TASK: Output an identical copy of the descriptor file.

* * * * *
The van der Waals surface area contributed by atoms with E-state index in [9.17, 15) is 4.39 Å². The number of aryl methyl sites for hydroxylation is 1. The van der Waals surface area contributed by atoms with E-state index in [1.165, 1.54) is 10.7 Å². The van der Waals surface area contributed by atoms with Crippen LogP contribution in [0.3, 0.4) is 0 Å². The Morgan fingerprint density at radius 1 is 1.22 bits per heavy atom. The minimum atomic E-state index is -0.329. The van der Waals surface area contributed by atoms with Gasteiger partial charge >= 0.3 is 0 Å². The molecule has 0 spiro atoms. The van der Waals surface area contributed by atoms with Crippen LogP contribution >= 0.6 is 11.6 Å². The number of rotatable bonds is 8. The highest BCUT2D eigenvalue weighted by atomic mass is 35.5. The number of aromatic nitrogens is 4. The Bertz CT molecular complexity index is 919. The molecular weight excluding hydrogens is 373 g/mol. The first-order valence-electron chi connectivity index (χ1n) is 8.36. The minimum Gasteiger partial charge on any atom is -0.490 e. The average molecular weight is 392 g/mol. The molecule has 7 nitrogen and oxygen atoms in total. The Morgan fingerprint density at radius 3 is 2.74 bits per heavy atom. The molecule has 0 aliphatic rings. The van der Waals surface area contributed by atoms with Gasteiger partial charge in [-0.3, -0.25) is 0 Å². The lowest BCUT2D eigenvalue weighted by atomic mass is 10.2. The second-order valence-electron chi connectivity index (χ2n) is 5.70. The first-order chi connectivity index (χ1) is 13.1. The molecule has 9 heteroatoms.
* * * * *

The van der Waals surface area contributed by atoms with E-state index in [9.17, 15) is 4.39 Å². The number of aryl methyl sites for hydroxylation is 1. The van der Waals surface area contributed by atoms with E-state index in [1.165, 1.54) is 10.7 Å². The van der Waals surface area contributed by atoms with Crippen LogP contribution in [0.3, 0.4) is 0 Å². The Morgan fingerprint density at radius 1 is 1.22 bits per heavy atom. The minimum atomic E-state index is -0.329. The van der Waals surface area contributed by atoms with Gasteiger partial charge >= 0.3 is 0 Å². The molecule has 0 spiro atoms. The van der Waals surface area contributed by atoms with Crippen LogP contribution >= 0.6 is 11.6 Å². The number of rotatable bonds is 8. The highest BCUT2D eigenvalue weighted by atomic mass is 35.5. The number of aromatic nitrogens is 4. The Bertz CT molecular complexity index is 919. The molecular weight excluding hydrogens is 373 g/mol. The first-order valence-electron chi connectivity index (χ1n) is 8.36. The minimum Gasteiger partial charge on any atom is -0.490 e. The average molecular weight is 392 g/mol. The molecule has 7 nitrogen and oxygen atoms in total. The Morgan fingerprint density at radius 3 is 2.74 bits per heavy atom. The molecule has 0 aliphatic rings. The van der Waals surface area contributed by atoms with Gasteiger partial charge in [-0.3, -0.25) is 0 Å². The lowest BCUT2D eigenvalue weighted by atomic mass is 10.2. The second-order valence-electron chi connectivity index (χ2n) is 5.70. The first-order chi connectivity index (χ1) is 13.1. The molecule has 9 heteroatoms.